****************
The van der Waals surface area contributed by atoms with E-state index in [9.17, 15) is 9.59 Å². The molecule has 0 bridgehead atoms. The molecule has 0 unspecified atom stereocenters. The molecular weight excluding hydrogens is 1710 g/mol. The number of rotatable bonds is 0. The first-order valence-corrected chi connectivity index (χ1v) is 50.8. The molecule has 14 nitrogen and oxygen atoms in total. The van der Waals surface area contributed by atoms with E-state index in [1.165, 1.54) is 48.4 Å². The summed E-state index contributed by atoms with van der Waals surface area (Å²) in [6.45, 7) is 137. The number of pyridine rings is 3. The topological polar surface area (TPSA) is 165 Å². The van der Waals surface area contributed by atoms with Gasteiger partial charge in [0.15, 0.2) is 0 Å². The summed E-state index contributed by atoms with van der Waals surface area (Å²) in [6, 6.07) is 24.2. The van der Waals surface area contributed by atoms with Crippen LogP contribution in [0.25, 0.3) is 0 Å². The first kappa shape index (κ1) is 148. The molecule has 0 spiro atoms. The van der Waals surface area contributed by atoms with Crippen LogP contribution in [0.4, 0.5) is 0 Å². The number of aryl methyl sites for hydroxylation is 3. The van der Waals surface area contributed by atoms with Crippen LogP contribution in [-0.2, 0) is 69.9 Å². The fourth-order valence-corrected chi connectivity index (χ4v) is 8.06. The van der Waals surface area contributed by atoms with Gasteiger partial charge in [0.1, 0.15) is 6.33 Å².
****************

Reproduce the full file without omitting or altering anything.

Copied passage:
The van der Waals surface area contributed by atoms with E-state index in [9.17, 15) is 9.59 Å². The molecule has 0 bridgehead atoms. The molecule has 0 unspecified atom stereocenters. The molecular weight excluding hydrogens is 1710 g/mol. The number of rotatable bonds is 0. The first-order valence-corrected chi connectivity index (χ1v) is 50.8. The molecule has 14 nitrogen and oxygen atoms in total. The van der Waals surface area contributed by atoms with E-state index in [1.165, 1.54) is 48.4 Å². The summed E-state index contributed by atoms with van der Waals surface area (Å²) in [6.45, 7) is 137. The number of pyridine rings is 3. The topological polar surface area (TPSA) is 165 Å². The van der Waals surface area contributed by atoms with Gasteiger partial charge in [0.15, 0.2) is 0 Å². The summed E-state index contributed by atoms with van der Waals surface area (Å²) in [6, 6.07) is 24.2. The van der Waals surface area contributed by atoms with Crippen LogP contribution in [0.25, 0.3) is 0 Å². The first kappa shape index (κ1) is 148. The molecule has 0 spiro atoms. The van der Waals surface area contributed by atoms with Crippen LogP contribution in [0.4, 0.5) is 0 Å². The number of aryl methyl sites for hydroxylation is 3. The van der Waals surface area contributed by atoms with Crippen LogP contribution in [-0.2, 0) is 69.9 Å². The fourth-order valence-corrected chi connectivity index (χ4v) is 8.06. The van der Waals surface area contributed by atoms with Gasteiger partial charge in [0.1, 0.15) is 6.33 Å².